Novartis eventually settled a case concerning a generic version of imatinib developed by a subsidiary of Sun Pharmaceuticals Industries. According to the settlement, Sun Pharma's generic version of imatinib was allowed to enter the US market in February 2016 and, because it has first-filer status, it was entitled to 6 months of marketing exclusivity. That meant that no other generic versions of imatinib could be launched in the US until at least August 2016.
Lyman noted that when generic imatanib eventually reached the US market, it was "curious that the generic was almost as expensive as the branded product. This is quite a contrast to other countries."
In 2016, branded imatinib cost $146,000 per year, while the generic version was priced at $140,000.
In Canada, the patented product cost $38,000, whereas the generic was priced between $5000 to $8000; the generic in India runs about $400.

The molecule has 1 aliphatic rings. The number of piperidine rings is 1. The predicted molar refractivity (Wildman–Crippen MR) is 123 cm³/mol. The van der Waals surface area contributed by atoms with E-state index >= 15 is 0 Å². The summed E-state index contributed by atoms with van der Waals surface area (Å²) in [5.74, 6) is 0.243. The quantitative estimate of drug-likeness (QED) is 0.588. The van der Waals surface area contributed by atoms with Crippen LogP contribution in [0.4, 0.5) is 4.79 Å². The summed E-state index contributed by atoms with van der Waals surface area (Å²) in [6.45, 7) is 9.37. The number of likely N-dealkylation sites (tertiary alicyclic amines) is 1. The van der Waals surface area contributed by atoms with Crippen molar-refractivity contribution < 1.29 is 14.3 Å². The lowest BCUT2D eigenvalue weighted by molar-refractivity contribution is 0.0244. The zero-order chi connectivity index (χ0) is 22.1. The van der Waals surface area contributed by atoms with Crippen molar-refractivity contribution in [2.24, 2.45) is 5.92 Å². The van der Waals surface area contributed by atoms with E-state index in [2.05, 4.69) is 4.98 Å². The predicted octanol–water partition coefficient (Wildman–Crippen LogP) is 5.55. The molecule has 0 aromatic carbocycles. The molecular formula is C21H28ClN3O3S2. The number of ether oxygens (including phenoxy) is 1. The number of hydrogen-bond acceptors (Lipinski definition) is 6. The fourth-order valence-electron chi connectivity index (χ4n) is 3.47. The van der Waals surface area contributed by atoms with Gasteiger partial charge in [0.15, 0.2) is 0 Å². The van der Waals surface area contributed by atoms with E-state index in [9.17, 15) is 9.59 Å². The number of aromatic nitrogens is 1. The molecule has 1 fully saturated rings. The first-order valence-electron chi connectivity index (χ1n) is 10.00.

"We have a clear disconnect between pricing in the US and what's available in the rest of the world," Lyman said.
Also affecting the cost of care in CML was the introduction of second and third generation TKIs in 2006, which led to a decrease in the use of imatinib.
"It is important to emphasize that while the second and third generation TKIs may produce a deeper molecular response and perhaps a more durable response, no clinical trial has shown an advantage in terms of overall survival and progression-free survival," he emphasized. "That adds to the complexity of the clinical decision of what to use up front."
Generic Price Dropping?
There are several generic imatanib products on the US market, and there has been a decrease in the use of the branded product, Lyman noted.
But will these generic products push down the cost of drug therapy?
"I can be a skeptic and say that the generic prices competition may not be enough to reduce the price of these drugs," said Lyman.